Is early childhood education necessary?
After being a stay-at-home mother for four years, I was surprised to one day discover my oldest child was the only kid her age at the playground. Or at the library. Or any of the other places we went. Seemingly overnight, all of the other four year-olds had vanished.
Where they all were was no mystery. For months leading up to that September day, almost every mother I encountered had asked me where my children were going to preschool. From the conversations that ensued, I had sensed my stay-at-home kids were going to be the minority. I just hadn’t realized to what extent. Seeing the tidal shift in available playmates for my daughter gave me pause. Was skipping out on preschool the best decision for my kids?
I used to be a teacher. I believe in education. But I don’t necessarily agree with the direction education in America is headed. With so much focus on testing and college acceptance (and even high school acceptance, where I live), getting ahead and staying ahead, school is intense – way more intense than it was when I attended. Kindergarten can be six-and-a-half hours long – before homework. And those days might include little or no recess. From kindergarten it only gets more intense as the kids get older.
My children have a solid thirteen years of full-time school ahead of them before college. I feel like once they start on that path, they close a door to a part of their childhood. I want to keep that door open for them as long as possible.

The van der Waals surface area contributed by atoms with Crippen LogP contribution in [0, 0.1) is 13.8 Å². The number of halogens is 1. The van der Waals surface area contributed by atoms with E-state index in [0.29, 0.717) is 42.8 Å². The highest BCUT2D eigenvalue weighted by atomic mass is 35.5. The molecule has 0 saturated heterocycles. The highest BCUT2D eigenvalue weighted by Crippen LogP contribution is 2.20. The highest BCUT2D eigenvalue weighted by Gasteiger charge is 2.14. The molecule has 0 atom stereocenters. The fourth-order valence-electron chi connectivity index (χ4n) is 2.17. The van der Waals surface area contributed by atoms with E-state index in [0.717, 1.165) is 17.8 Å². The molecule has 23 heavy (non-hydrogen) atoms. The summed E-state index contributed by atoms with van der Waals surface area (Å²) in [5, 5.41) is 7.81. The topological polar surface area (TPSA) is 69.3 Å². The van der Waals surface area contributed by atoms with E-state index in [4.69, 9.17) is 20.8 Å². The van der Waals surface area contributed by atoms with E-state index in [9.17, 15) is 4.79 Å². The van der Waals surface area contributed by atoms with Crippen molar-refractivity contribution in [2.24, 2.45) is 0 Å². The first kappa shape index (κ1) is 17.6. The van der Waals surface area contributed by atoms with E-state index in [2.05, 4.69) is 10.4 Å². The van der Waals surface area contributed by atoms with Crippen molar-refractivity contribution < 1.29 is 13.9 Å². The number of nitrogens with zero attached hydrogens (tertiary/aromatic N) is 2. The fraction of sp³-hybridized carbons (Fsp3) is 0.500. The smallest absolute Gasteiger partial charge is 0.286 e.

Quitting my job to become a stay-at-home mother meant there would be some major sacrifices. It has been difficult to make ends meet, but I think the flip side is that I try to make the most of every moment, knowing my time at home won’t last forever. I made a pact with myself that for my kids, I would do the work of their mother and their teacher. I conscientiously set up their days to ensure they enjoy brimming doses of both structured and unstructured play time, alone time, reading time, field trips, healthy meals and snacks, art activities, and science experiments, not to mention innumerable hugs. I also have my kids enrolled in some stand-alone classes, making sure they get used to following the authority of other people in charge. And for a few hours a week, my friend with a three year-old daughter and I get together, switching off being teacher in our “play school,” complete with lesson plans and thematic activities.
I am confident such activities help compensate for any academic advantage preschool could offer my kids. I have read some research that concludes preschool has important long-term benefits for students. But Chester E. Finn, Jr., former assistant secretary of education and author of Reroute the Preschool Juggernaut, wrote in a 2009 Washington Post editorial, “The overwhelming majority of studies show that most pre-K programs have little to no educational impact (particularly on middle-class kids) and/or have effects that fade within the first few years of school.”